PARLIAMENT, CANBERRA: I also rise to support the condolence motion for the late Mr Lionel Rose, and I would like to associate myself with some of the comments of the previous speakers, including Mr Hunt and Mr Broadbent, who I have just listened to here. I am sorry I did not get to hear some of the earlier speakers as well; I understand they also gave very moving and honourable tributes to this great man.
Lionel Rose, as we all know, passed away last Sunday. He was a world champion sportsman, he was an Indigenous superstar and he was a great Australian. Of course, he is remembered primarily today by most Australians for being the first world champion boxer for Australia, and he won that title way back in 1968 in Tokyo, coming up against the world bantamweight champion at the time, Masahiko Harada. Lionel was just 19 years old when he took that fight on. He was the underdog. Few thought he would be able to win that fight against the world champion, but history showed that he did; and, in doing so, he changed sporting history in Australia forever. He also made an incredible contribution more broadly than that.
Today, when we think about our Indigenous sporting superstars and other Indigenous role models, we have many. We of course have dozens of AFL footballers who dominate the football field. We have had people like Evonne Goolagong Cawley. We have had Cathy Freeman. We have had Nova Peris-Kneebone, Wendell Sailor and the like. We have had other outstanding Indigenous role models reach the peak of our community, including the member for Hasluck here, who is a fellow parliamentarian.
But back in 1968, when Lionel Rose became the world champion boxer, we did not have such circumstances. He was the first real Indigenous superstar and real Indigenous hero. Of course, he won this only a year after the referendum on Indigenous affairs. It was a unique time in Australian political history in regard to Indigenous issues, as the referendum was passed a year earlier with 90 per cent approval of the particular measure which gave the Commonwealth power to enact laws to the benefit of Indigenous people in Australia. His win came a year after that and, in doing so, gave Indigenous Australians, from what I have read, a huge confidence boost. As I mentioned, he became Australia’s first Indigenous superstar.
It is interesting to note, when we reflect on his victory at that time, that the history books say it was not just Indigenous Australians who were celebrating like crazy over this incredible victory; indeed, there were 100,000 everyday Australians on the streets of Melbourne who gave him a tickertape parade when he returned. In some respects it was a remarkable act of reconciliation, without it being called that at the time. All Australians probably thought, ‘We’re just proud of this guy, who’s a fantastic Aussie hero.’ I think that is worth reflecting on as well.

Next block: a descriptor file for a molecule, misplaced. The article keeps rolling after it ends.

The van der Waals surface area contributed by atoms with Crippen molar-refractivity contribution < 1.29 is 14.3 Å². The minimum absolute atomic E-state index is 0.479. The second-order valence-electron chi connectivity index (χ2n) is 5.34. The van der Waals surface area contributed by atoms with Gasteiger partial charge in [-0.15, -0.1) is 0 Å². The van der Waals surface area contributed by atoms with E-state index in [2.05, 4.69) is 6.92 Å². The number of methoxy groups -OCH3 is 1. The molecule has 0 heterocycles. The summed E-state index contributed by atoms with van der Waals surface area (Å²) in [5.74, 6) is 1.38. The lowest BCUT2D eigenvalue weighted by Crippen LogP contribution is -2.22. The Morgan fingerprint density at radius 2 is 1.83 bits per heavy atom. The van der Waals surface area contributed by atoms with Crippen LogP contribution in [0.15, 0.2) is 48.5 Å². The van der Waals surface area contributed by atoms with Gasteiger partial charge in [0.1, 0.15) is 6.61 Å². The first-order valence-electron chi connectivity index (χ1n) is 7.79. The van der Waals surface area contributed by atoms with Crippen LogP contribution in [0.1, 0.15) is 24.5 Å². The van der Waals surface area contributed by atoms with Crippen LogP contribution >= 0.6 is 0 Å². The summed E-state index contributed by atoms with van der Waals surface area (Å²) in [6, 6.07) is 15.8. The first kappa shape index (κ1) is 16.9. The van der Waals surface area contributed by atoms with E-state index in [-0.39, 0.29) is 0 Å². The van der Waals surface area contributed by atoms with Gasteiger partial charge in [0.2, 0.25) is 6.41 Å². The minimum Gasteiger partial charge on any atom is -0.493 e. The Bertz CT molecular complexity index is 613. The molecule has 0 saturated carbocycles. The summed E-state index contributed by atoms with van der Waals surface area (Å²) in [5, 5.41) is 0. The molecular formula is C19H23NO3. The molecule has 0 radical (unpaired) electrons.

He inspired all of us at the time with his sporting prowess and certainly inspired Indigenous Australians. Sadly, his victory did not mark a turning point in addressing Indigenous social and economic disadvantage. Indeed, in part the opposite is the case when we look back at some of the great social decline in Indigenous communities, particularly remote Indigenous communities, that started in about the late sixties and early to mid-seventies. While we are reflecting upon Lionel Rose today we should also be thinking about the disadvantage which still exists in Indigenous communities. Through Lionel Rose’s memory we should commit to maintaining high on the political agenda of this parliament, the alleviation of disadvantage in indigenous communities.
Lionel Rose was not just a great sports star but also, as other people have noted in this chamber, a very principled man. The Australian, in its editorial yesterday, pointed out that “Rose took pride in refusing a lucrative offer to fight in apartheid-ridden South Africa in 1970, where he would have been classed as an honorary white”. Also, in 1996, he generously gave his world title belt to six-year-old Tjandamurra O’Shane, who was the victim of a racially charged attack in Cairns, in the hope that it would hasten the child’s recovery. All accounts are that he was a truly honourable man, a family man, a well-loved man and a principled man. We will remember Lionel Rose for all of that and more and we will remember him as an Australian hero.